Those at the United States Geological Survey has noticed such a spike in manmade earthquakes that they had to change their maps. For the first time ever, researchers generated hazard maps with manmade earthquakes alongside natural seismic activity. Between this, the collapse of bee colonies, and climate change in general we can say with confidence that humans seem too be hellbent on destroying the planet.
In an unprecedented maneuver, the USGS has published their updated earthquake hazard maps to reflect both natural and manmade disasters. Gizmodo reports that back in 1973 the US only experienced 24 earthquakes of 3.0 magnitude or higher. Between 2009 and 2015 that number jumped to 318. Just this year, central US has had 226 huge quakes so far. So, just what is causing this increase?
Related: Abandoned oil and gas wells are leaking methane across the USA
While some may point the finger at fracking, or hydraulic fracturing, the scientific community finds that wastewater disposal from more traditional oil and gas collection is far more influential. The USGS said, “While most injection wells are not associated with earthquakes, some other wells have been implicated in published scientific studies.” Generally, the increasing production of gas and oil is driving up the rates of manmade seismic activity. Fracking has specifically been linked in some cases and continues to be investigated for its full effect on the environment.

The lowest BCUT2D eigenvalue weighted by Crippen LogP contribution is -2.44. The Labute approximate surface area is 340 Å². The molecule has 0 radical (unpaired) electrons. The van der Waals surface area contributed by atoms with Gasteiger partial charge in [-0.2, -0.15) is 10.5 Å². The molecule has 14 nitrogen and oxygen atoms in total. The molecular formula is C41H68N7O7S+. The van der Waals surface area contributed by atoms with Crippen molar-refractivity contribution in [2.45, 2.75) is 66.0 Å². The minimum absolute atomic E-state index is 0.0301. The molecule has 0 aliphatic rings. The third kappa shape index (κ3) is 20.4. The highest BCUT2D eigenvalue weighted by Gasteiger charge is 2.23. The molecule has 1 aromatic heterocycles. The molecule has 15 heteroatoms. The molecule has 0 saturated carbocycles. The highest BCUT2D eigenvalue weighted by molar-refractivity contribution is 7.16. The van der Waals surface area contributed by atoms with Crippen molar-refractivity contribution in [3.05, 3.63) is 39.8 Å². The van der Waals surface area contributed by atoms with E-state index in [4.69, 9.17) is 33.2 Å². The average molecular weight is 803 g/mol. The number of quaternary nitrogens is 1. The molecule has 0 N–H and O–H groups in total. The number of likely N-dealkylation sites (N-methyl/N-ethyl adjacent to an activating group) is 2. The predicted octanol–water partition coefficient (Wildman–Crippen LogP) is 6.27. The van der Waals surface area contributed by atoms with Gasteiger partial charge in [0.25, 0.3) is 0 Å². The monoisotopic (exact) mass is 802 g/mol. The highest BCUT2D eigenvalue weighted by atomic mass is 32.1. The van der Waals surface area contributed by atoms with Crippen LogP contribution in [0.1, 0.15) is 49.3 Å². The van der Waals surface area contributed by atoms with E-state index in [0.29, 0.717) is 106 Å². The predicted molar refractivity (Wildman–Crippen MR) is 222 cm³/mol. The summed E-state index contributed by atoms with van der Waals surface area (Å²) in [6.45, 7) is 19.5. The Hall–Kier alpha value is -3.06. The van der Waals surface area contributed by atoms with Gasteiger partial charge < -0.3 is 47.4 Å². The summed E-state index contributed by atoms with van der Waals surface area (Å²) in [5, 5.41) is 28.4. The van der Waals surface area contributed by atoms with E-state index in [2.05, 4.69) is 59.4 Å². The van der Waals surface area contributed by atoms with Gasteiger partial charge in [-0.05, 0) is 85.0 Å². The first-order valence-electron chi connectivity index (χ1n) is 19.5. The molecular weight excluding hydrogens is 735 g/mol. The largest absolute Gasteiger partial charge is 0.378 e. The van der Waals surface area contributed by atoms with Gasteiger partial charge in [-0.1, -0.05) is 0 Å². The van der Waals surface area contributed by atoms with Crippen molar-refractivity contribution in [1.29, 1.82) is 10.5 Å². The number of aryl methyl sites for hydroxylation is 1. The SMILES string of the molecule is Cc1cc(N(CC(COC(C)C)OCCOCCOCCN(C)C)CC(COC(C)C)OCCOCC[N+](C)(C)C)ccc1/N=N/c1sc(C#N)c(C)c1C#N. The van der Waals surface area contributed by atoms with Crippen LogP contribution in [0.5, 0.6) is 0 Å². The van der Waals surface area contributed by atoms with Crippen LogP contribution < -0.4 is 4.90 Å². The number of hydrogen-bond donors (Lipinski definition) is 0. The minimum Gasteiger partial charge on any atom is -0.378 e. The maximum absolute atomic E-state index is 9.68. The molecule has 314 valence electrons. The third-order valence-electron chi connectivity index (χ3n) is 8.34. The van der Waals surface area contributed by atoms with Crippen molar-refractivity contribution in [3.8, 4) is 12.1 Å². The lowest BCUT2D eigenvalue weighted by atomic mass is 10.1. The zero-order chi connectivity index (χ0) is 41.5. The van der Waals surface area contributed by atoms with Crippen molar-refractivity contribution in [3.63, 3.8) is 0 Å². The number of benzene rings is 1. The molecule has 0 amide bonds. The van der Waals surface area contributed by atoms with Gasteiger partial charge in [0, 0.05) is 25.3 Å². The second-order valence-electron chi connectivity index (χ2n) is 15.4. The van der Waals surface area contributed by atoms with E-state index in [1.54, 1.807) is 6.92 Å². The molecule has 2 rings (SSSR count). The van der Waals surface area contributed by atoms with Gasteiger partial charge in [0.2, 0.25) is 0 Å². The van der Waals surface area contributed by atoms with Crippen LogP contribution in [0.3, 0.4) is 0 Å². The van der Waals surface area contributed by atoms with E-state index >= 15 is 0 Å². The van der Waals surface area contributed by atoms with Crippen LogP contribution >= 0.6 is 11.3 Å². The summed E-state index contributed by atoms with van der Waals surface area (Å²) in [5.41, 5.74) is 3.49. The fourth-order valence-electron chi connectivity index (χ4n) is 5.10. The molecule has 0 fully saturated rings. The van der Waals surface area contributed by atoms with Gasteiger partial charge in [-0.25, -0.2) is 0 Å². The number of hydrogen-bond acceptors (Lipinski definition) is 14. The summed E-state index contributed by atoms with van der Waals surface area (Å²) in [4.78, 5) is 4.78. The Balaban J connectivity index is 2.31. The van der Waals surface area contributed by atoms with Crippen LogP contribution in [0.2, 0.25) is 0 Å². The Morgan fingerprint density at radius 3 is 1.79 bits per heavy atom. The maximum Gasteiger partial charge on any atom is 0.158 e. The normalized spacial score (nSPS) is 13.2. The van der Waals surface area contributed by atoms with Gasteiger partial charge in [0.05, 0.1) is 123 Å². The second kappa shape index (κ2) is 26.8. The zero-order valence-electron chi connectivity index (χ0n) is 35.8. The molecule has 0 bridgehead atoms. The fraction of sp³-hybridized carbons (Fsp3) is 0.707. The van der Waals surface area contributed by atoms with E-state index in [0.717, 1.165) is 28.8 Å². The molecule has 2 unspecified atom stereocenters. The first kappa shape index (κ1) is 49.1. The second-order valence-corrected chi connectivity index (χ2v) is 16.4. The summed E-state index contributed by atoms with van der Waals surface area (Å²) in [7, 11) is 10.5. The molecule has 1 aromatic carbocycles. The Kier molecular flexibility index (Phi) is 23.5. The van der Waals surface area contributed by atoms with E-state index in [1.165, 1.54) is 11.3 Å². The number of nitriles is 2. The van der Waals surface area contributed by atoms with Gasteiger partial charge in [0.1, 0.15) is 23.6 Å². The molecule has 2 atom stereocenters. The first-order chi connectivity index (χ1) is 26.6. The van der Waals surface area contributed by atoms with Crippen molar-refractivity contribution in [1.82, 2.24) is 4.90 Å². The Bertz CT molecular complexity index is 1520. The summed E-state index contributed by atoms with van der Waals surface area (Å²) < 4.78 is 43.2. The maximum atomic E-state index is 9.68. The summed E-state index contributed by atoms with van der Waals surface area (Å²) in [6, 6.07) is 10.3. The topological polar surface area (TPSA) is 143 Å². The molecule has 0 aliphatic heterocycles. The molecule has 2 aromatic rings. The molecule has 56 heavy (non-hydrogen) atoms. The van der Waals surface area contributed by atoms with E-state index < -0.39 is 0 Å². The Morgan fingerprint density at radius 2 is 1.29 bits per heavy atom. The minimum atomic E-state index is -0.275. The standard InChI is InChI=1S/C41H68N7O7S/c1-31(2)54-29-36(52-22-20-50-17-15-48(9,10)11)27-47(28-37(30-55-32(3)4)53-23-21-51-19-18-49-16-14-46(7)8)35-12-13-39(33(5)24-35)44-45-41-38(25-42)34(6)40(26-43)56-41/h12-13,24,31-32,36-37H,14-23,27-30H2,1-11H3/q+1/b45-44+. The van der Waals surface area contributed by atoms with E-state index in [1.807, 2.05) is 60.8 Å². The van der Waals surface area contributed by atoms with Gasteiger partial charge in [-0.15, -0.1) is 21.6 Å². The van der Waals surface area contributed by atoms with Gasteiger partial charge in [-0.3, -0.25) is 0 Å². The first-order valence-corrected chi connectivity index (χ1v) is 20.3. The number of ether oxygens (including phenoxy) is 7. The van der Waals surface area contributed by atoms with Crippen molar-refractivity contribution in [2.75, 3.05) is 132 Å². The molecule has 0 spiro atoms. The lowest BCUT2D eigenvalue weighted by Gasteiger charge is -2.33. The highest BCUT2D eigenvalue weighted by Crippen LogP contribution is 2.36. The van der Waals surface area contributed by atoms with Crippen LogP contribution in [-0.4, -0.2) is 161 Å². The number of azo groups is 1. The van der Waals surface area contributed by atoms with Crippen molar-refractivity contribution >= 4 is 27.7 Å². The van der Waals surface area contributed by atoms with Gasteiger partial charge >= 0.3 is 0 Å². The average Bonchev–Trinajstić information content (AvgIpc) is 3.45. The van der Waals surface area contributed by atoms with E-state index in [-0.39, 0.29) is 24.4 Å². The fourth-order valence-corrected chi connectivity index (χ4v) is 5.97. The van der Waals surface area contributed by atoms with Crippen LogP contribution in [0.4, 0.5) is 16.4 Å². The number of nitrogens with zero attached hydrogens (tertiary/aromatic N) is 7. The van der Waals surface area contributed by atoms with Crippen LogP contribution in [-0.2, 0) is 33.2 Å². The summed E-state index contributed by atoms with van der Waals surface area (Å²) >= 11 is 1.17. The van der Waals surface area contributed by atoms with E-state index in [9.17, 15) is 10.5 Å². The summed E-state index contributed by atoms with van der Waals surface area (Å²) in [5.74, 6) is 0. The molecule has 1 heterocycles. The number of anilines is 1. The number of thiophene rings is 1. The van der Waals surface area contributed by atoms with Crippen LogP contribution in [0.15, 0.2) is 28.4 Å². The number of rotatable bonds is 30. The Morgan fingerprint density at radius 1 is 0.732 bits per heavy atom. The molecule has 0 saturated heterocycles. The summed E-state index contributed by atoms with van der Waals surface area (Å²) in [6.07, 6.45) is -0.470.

Currently, seven million Americans are living near areas highly susceptible to manmade earthquakes. It is estimated that these areas could be just as active as California’s quake-prone lands. Let’s hope the rise of alternative energy is speedy enough to mitigate the damage we have already done.
Images via Wikipedia, USGS